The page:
|Anderson, William - Bill
|Strickland, Timothy - Tim
|SINGH, BHARAT - Fort Valley State University
|SINGH, HARI - Fort Valley State University
Submitted to: Meeting Abstract
Publication Type: Abstract Only
Publication Acceptance Date: 1/7/2015
Publication Date: N/A
Interpretive Summary: not required.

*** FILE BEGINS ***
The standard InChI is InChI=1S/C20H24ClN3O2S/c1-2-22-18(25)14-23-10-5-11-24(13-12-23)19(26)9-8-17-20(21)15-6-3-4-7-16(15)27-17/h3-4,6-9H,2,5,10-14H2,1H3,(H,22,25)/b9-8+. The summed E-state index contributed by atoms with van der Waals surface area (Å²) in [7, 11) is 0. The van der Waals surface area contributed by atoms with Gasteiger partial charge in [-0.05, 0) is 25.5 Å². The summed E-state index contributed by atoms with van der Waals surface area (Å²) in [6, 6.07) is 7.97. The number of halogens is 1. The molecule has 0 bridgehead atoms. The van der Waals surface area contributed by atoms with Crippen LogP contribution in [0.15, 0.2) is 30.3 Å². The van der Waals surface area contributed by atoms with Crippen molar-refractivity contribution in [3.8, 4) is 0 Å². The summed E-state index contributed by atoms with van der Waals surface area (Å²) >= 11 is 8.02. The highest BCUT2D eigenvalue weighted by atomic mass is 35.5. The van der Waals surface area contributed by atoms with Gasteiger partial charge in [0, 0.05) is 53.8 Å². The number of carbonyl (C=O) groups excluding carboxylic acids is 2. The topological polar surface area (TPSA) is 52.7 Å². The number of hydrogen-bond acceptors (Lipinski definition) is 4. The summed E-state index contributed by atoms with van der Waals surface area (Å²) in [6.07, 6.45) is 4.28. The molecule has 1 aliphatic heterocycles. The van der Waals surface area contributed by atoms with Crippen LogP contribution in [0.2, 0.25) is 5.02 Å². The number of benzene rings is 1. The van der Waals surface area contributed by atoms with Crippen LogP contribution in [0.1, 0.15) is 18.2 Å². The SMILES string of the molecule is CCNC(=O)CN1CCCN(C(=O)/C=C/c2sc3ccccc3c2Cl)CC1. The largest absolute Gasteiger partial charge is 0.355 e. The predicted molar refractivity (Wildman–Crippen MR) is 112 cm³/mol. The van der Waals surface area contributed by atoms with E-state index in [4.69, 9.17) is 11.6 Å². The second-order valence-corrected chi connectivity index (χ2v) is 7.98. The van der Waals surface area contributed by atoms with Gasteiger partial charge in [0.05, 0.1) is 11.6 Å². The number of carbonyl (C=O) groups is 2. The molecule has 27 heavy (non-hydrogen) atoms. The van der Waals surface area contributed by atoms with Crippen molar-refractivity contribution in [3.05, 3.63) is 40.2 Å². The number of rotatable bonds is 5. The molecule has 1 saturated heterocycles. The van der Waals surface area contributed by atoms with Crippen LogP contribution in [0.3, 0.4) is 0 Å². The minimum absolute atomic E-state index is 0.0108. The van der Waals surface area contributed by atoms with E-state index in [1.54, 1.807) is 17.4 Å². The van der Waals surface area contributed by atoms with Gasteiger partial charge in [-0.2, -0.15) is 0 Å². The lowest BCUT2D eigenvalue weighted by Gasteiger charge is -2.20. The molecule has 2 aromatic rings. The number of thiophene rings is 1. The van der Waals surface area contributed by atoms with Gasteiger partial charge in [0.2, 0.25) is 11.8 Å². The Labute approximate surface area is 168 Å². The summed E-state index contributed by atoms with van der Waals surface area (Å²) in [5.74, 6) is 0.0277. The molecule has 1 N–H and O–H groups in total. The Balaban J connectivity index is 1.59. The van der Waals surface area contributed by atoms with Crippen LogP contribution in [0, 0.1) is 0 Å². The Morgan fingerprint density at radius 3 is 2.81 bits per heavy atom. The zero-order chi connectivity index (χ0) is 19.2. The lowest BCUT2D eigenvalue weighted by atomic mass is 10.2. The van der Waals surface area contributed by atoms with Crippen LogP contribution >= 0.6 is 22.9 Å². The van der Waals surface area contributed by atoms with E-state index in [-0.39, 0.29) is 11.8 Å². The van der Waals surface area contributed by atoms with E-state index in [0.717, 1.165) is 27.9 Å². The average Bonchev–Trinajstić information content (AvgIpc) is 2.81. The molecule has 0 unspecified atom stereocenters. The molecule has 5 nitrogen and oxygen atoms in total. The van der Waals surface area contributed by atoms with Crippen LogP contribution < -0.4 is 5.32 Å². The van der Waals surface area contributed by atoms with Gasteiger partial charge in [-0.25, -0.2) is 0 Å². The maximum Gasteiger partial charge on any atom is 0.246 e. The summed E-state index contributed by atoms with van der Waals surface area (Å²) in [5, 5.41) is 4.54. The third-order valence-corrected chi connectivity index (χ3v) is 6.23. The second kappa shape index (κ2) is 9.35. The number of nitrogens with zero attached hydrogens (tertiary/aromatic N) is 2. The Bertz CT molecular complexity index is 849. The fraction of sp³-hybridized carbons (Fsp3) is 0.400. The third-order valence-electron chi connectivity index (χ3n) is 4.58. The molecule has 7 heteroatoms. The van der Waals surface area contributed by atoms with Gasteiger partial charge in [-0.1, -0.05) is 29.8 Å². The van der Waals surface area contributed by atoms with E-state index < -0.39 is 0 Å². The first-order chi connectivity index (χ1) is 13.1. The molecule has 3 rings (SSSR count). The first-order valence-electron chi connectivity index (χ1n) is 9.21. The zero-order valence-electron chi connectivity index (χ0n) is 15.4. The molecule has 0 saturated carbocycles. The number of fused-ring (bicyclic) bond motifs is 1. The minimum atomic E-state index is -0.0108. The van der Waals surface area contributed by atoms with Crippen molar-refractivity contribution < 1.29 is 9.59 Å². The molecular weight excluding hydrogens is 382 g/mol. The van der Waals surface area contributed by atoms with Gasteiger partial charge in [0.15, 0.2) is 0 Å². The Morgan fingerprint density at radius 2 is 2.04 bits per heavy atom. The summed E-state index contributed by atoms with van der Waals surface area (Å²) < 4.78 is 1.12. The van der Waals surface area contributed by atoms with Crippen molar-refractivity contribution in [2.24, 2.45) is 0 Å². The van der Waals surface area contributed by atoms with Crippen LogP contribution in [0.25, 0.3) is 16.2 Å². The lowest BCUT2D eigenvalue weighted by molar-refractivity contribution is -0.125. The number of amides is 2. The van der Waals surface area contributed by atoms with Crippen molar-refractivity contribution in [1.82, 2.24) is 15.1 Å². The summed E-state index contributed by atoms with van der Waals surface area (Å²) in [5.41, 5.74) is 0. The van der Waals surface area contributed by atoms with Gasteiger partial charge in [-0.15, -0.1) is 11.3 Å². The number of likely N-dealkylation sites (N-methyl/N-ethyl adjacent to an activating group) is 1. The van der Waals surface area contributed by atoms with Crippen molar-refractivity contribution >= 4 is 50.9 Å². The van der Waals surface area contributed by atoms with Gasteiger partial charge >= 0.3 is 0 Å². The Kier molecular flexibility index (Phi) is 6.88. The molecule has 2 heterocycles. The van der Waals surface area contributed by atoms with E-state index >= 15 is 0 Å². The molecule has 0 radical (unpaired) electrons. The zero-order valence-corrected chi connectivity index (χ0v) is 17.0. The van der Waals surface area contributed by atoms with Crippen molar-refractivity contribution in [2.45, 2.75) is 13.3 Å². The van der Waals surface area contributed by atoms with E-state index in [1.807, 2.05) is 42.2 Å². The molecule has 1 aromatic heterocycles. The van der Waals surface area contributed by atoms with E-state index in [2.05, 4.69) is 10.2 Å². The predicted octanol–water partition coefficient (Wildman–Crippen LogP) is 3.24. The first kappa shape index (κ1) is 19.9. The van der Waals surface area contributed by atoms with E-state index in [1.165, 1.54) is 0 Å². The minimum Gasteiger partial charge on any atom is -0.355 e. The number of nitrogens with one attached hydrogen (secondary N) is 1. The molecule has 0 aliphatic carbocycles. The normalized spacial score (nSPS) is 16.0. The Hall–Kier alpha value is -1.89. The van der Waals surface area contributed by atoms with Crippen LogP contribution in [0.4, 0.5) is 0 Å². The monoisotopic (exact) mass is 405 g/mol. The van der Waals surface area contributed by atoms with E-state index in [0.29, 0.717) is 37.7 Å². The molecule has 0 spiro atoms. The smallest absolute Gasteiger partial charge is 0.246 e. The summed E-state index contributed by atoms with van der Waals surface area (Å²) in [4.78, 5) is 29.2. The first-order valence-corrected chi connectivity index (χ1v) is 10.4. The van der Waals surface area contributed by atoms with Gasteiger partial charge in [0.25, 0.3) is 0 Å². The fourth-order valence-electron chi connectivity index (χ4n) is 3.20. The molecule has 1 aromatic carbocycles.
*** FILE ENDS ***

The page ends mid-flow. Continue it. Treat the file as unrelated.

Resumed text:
Technical Abstract: Elephantgrass (Pennisetum purpureum Schumacher) and energy cane (Saccharum sp.) are tall tropical bunch grasses that produce very high biomass yields and are considered an excellent bio-energy feedstock for the lower South. However, previous studies have shown that production is not sustainable without fertilizer application. The objective of our study was to determine if nitrogen requirements for the perennial grasses could be partially supplied by growing clover or lupine as a winter cover crop on marginal soils. Grasses were harvested each year in October from 2011 to 2014. Significant differences were observed between treatments supplied with inorganic fertilizer and unfertilized plots for the last 3 years. At the Tifton location, the means for energy cane and elephantgrass across treatments for the establishment year in 2011 were 8.3 and 6.5 Mg ha-1 respectively. Energy cane yields were 27.2 Mg ha-1 and 22.9 Mg ha-1 for years 2012 and 2013. For those same years the elephantgrass has dry matter yields of 25.0 and 15.4 Mg ha-1. Elephantgrass yields at the Fort Valley location were higher for elephantgrass, indicating significant location differences. Feedstock quality data will also be presented.